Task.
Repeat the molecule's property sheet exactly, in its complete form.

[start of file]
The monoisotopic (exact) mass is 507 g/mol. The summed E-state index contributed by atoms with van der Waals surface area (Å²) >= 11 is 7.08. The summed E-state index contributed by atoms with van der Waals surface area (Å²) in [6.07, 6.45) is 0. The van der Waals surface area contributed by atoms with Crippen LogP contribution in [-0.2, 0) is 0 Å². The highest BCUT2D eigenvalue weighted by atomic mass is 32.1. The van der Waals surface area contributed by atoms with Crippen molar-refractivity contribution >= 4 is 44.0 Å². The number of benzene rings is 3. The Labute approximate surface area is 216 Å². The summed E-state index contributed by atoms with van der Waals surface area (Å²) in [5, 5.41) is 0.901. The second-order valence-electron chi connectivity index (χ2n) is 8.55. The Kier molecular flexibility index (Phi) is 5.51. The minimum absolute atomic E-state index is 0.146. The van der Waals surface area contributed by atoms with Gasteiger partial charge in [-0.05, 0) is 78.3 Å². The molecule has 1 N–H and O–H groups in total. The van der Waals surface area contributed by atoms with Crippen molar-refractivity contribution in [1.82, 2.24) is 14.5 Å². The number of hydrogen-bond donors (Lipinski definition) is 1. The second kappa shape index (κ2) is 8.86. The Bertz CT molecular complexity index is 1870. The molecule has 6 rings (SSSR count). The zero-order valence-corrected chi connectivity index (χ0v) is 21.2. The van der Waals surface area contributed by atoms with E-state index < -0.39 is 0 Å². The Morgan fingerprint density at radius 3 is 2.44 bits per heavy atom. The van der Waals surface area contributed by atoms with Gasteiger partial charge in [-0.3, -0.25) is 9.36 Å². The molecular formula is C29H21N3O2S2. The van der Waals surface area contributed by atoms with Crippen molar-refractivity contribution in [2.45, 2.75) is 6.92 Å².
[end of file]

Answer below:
The monoisotopic (exact) mass is 507 g/mol. The summed E-state index contributed by atoms with van der Waals surface area (Å²) >= 11 is 7.08. The summed E-state index contributed by atoms with van der Waals surface area (Å²) in [6.07, 6.45) is 0. The van der Waals surface area contributed by atoms with Crippen LogP contribution in [-0.2, 0) is 0 Å². The highest BCUT2D eigenvalue weighted by atomic mass is 32.1. The van der Waals surface area contributed by atoms with Crippen molar-refractivity contribution >= 4 is 44.0 Å². The number of benzene rings is 3. The Labute approximate surface area is 216 Å². The summed E-state index contributed by atoms with van der Waals surface area (Å²) in [5, 5.41) is 0.901. The second-order valence-electron chi connectivity index (χ2n) is 8.55. The Kier molecular flexibility index (Phi) is 5.51. The minimum absolute atomic E-state index is 0.146. The van der Waals surface area contributed by atoms with Gasteiger partial charge in [-0.05, 0) is 78.3 Å². The molecule has 1 N–H and O–H groups in total. The van der Waals surface area contributed by atoms with Crippen molar-refractivity contribution in [1.82, 2.24) is 14.5 Å². The number of hydrogen-bond donors (Lipinski definition) is 1. The second kappa shape index (κ2) is 8.86. The Bertz CT molecular complexity index is 1870. The molecule has 6 rings (SSSR count). The zero-order valence-corrected chi connectivity index (χ0v) is 21.2. The van der Waals surface area contributed by atoms with E-state index < -0.39 is 0 Å². The Morgan fingerprint density at radius 3 is 2.44 bits per heavy atom. The van der Waals surface area contributed by atoms with Gasteiger partial charge in [-0.3, -0.25) is 9.36 Å². The molecular formula is C29H21N3O2S2. The van der Waals surface area contributed by atoms with Crippen molar-refractivity contribution in [2.45, 2.75) is 6.92 Å².